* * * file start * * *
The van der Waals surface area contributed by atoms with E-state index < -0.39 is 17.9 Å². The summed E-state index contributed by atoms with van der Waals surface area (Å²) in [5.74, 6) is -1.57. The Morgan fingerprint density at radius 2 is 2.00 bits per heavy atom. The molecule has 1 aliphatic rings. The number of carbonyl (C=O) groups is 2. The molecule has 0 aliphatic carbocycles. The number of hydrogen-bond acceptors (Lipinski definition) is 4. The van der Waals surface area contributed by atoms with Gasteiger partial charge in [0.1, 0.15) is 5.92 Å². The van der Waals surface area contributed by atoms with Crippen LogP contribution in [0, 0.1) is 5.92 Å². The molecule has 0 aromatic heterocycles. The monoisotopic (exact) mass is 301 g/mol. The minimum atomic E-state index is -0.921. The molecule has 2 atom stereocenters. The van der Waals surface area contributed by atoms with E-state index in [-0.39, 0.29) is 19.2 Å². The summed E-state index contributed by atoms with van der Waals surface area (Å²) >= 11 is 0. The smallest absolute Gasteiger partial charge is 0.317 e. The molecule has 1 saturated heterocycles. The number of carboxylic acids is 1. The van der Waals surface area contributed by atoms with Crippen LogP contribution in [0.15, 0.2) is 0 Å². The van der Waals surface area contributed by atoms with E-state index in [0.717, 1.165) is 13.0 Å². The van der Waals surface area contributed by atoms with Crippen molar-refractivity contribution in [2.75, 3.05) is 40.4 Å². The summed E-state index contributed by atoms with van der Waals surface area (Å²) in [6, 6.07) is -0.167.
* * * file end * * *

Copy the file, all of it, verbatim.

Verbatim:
The van der Waals surface area contributed by atoms with E-state index < -0.39 is 17.9 Å². The summed E-state index contributed by atoms with van der Waals surface area (Å²) in [5.74, 6) is -1.57. The Morgan fingerprint density at radius 2 is 2.00 bits per heavy atom. The molecule has 1 aliphatic rings. The number of carbonyl (C=O) groups is 2. The molecule has 0 aliphatic carbocycles. The number of hydrogen-bond acceptors (Lipinski definition) is 4. The van der Waals surface area contributed by atoms with Gasteiger partial charge in [0.1, 0.15) is 5.92 Å². The van der Waals surface area contributed by atoms with Crippen LogP contribution in [0, 0.1) is 5.92 Å². The molecule has 0 aromatic heterocycles. The monoisotopic (exact) mass is 301 g/mol. The minimum atomic E-state index is -0.921. The molecule has 2 atom stereocenters. The van der Waals surface area contributed by atoms with E-state index in [-0.39, 0.29) is 19.2 Å². The summed E-state index contributed by atoms with van der Waals surface area (Å²) >= 11 is 0. The smallest absolute Gasteiger partial charge is 0.317 e. The molecule has 1 saturated heterocycles. The number of carboxylic acids is 1. The van der Waals surface area contributed by atoms with Crippen LogP contribution in [0.15, 0.2) is 0 Å². The van der Waals surface area contributed by atoms with E-state index in [0.717, 1.165) is 13.0 Å². The van der Waals surface area contributed by atoms with Crippen molar-refractivity contribution in [2.75, 3.05) is 40.4 Å². The summed E-state index contributed by atoms with van der Waals surface area (Å²) in [6, 6.07) is -0.167.